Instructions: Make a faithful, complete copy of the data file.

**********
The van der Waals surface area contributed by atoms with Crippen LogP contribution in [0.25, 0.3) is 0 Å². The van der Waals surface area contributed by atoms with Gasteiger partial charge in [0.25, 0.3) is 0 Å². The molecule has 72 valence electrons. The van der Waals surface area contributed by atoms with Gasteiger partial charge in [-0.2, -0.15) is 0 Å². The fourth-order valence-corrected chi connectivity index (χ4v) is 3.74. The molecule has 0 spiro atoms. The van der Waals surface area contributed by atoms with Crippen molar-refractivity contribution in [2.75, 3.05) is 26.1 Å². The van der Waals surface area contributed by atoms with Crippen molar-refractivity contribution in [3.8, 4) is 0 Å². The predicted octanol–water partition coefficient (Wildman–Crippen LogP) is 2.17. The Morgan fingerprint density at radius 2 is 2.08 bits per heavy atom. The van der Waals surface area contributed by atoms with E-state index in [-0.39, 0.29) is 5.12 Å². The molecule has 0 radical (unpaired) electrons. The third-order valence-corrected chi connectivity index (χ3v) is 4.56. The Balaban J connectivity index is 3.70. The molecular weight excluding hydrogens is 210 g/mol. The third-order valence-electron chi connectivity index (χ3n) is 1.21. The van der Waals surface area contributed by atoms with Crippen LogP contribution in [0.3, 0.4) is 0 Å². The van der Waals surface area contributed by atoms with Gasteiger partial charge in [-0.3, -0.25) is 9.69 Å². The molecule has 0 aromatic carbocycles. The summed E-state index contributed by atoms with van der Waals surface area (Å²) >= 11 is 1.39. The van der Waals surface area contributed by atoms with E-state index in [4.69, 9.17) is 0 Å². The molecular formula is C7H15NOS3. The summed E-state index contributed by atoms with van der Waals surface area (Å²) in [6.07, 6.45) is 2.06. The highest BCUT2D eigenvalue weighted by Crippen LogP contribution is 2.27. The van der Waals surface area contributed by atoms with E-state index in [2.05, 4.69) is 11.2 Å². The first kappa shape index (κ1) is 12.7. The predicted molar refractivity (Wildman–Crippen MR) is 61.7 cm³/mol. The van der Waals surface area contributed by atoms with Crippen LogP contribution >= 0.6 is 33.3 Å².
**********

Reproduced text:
The van der Waals surface area contributed by atoms with Crippen LogP contribution in [0.25, 0.3) is 0 Å². The van der Waals surface area contributed by atoms with Gasteiger partial charge in [0.25, 0.3) is 0 Å². The molecule has 72 valence electrons. The van der Waals surface area contributed by atoms with Gasteiger partial charge in [-0.2, -0.15) is 0 Å². The fourth-order valence-corrected chi connectivity index (χ4v) is 3.74. The molecule has 0 spiro atoms. The van der Waals surface area contributed by atoms with Crippen molar-refractivity contribution in [2.75, 3.05) is 26.1 Å². The van der Waals surface area contributed by atoms with Crippen molar-refractivity contribution in [3.8, 4) is 0 Å². The predicted octanol–water partition coefficient (Wildman–Crippen LogP) is 2.17. The Morgan fingerprint density at radius 2 is 2.08 bits per heavy atom. The van der Waals surface area contributed by atoms with E-state index in [-0.39, 0.29) is 5.12 Å². The molecule has 0 radical (unpaired) electrons. The third-order valence-corrected chi connectivity index (χ3v) is 4.56. The Balaban J connectivity index is 3.70. The molecular weight excluding hydrogens is 210 g/mol. The third-order valence-electron chi connectivity index (χ3n) is 1.21. The van der Waals surface area contributed by atoms with Crippen LogP contribution in [0.3, 0.4) is 0 Å². The van der Waals surface area contributed by atoms with Gasteiger partial charge in [-0.3, -0.25) is 9.69 Å². The molecule has 0 aromatic carbocycles. The summed E-state index contributed by atoms with van der Waals surface area (Å²) >= 11 is 1.39. The van der Waals surface area contributed by atoms with E-state index in [4.69, 9.17) is 0 Å². The molecular formula is C7H15NOS3. The summed E-state index contributed by atoms with van der Waals surface area (Å²) in [6.07, 6.45) is 2.06. The highest BCUT2D eigenvalue weighted by Crippen LogP contribution is 2.27. The van der Waals surface area contributed by atoms with E-state index in [2.05, 4.69) is 11.2 Å². The first kappa shape index (κ1) is 12.7. The predicted molar refractivity (Wildman–Crippen MR) is 61.7 cm³/mol. The van der Waals surface area contributed by atoms with Crippen LogP contribution >= 0.6 is 33.3 Å².